Birch Bay Gets Excellent Water Quality Report for Summer 2015

posted Apr 11, 2016, 12:17 PM by Ingrid Enschede   [ updated Apr 11, 2016, 12:22 PM ]
Enjoying Birch Bay.
Don't let the recent biotoxin (red tide) shellfish harvest closure for Whatcom County beaches keep you from playing and swimming in Birch Bay this summer.  

The State Departments of Ecology and Health's BEACH (Beach Environmental Assessment, Communication, and Health) program sends staff to collect marine water quality samples from Birch Bay and other popular recreational beaches around Puget Sound every summer.  Bacteria levels in the marine water are analyzed, and the public is notified if there is a health risk from coming into contact with the water.  The good news is, similar to years past, marine water quality in Birch Bay was excellent in 2015.  

Look up the latest water quality data on swimming beaches around the Puget Sound region from the BEACH home page



Photo credit: G. Larson

Here's more from BEACH program staff.

How'd your beach do in 2015? 

Curious to see how your favorite beach fared for healthy swimming last year? See how the 2015 swimming season stacked up. In the BEACH Program 2015 Annual Report you'll find the top swimming beaches for water quality, beach water quality by county, and beaches that did not meet swimming standards.

View the BEACH Program 2015 Annual Report: http://www.ecy.wa.gov/programs/eap/beach/AnnualReport.html

See the good, the best, and the "poopy" marine swimming beaches for last year. Did your favorite beach make the list for the top swimming beaches? Or, did it make the list of beaches that were closed to recreation due to high levels of fecal bacteria?

Why does it matter?
Anyone who uses marine beaches for recreational purposes such as swimming, scuba diving, surfing or kayaking can be exposed to illness associated with water contaminated by sewage.

Contact with fecal contaminated waters can result in gastroenteritis, skin rashes, upper respiratory infections and other illnesses. Children and the elderly may be more vulnerable to waterborne illnesses.

How does poop get in the water?
Fecal bacteria get into the water in a number of ways. Some of it is natural, and a small amount of fecal bacteria does not pose a threat to public health.

Water at a beach can rise to an unhealthy level for many reasons. These include septic tanks that are not properly maintained, large amounts of sewage discharged from sewers overflowing during heavy rain or recreational boaters, wild animals congregating due to people feeding them, dogs pooping on beaches, used diapers being left on the beach, and others.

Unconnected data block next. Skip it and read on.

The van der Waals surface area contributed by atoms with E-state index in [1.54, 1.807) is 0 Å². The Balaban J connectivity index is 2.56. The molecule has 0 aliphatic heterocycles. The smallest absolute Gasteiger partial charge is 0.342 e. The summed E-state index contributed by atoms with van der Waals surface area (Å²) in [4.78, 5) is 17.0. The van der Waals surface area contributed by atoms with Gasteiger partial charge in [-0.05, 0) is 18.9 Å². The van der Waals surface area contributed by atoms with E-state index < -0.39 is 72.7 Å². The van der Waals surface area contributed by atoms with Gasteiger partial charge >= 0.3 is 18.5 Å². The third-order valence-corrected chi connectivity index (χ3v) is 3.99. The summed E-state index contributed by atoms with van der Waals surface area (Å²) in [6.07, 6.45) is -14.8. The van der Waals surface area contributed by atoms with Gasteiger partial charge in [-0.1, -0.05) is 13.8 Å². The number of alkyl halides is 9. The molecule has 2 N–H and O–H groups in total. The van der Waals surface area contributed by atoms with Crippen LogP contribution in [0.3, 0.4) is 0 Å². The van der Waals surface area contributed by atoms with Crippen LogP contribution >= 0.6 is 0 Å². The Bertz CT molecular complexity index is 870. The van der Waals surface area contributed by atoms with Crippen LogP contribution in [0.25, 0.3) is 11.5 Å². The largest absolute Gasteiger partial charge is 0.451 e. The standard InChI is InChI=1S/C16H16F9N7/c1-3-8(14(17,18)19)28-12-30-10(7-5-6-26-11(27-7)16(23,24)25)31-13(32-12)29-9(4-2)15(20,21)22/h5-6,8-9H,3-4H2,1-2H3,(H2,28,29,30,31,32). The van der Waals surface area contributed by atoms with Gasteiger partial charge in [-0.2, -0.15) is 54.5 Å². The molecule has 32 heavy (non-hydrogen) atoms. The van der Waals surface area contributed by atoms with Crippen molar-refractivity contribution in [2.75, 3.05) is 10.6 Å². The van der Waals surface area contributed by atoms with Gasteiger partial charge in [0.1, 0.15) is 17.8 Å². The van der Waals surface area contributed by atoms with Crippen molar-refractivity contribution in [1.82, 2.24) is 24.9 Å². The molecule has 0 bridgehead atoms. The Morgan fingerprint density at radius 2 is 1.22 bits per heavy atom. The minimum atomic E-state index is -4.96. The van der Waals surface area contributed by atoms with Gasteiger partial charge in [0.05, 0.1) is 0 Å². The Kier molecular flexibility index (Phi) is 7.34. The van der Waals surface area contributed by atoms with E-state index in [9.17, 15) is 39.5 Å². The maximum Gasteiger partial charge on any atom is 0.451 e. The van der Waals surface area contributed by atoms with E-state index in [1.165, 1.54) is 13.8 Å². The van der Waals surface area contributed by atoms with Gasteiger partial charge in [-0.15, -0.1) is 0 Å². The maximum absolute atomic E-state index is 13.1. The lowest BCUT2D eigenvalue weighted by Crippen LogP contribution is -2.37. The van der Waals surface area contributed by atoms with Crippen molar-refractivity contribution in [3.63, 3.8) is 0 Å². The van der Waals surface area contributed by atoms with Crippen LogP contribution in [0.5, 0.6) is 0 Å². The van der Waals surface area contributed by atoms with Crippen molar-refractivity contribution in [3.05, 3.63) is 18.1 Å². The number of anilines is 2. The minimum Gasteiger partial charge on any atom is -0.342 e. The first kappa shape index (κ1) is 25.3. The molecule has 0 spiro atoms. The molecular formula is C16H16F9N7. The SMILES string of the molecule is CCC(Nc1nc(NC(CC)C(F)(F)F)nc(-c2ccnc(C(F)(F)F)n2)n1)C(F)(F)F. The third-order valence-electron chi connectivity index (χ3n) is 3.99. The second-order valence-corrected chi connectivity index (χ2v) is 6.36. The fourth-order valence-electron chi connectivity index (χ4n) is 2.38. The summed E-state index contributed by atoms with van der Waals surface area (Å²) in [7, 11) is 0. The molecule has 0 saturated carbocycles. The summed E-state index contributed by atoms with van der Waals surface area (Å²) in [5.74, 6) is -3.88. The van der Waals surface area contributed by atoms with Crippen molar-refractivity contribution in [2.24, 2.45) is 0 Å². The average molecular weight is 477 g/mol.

Click to learn how you can help keep your beach clean for swimming: http://www.ecy.wa.gov/programs/eap/beach/resources.html

More about BEACH
The Beach Environmental Assessment, Communication, and Health program, nicknamed BEACH for short, monitors marine beaches from Memorial Day to Labor Day. This program is a joint effort with the Washington State Department of Health and county and local agencies, tribal nations, and volunteers.

The BEACH program helps keep swimmers healthy on the coast and across Puget Sound by testing marine beaches for fecal bacteria and issuing public beach closure notices if the results show the water might pose a health risk. BEACH does not test freshwater beaches located on rivers and lakes.

Click to see if your beach is open:  https://fortress.wa.gov/ecy/coastalatlas/Tools/BeachClosure.aspx
Remember, many beaches are only monitored Memorial Day through Labor Day. 

Stay updated about water quality at your beaches by subscribing to our Fecal Matters RSS feed, checking the beach closure map on Coastal Atlas, or joining our listserv. Contact BEACH program manager Debby Sargeant with questions. 

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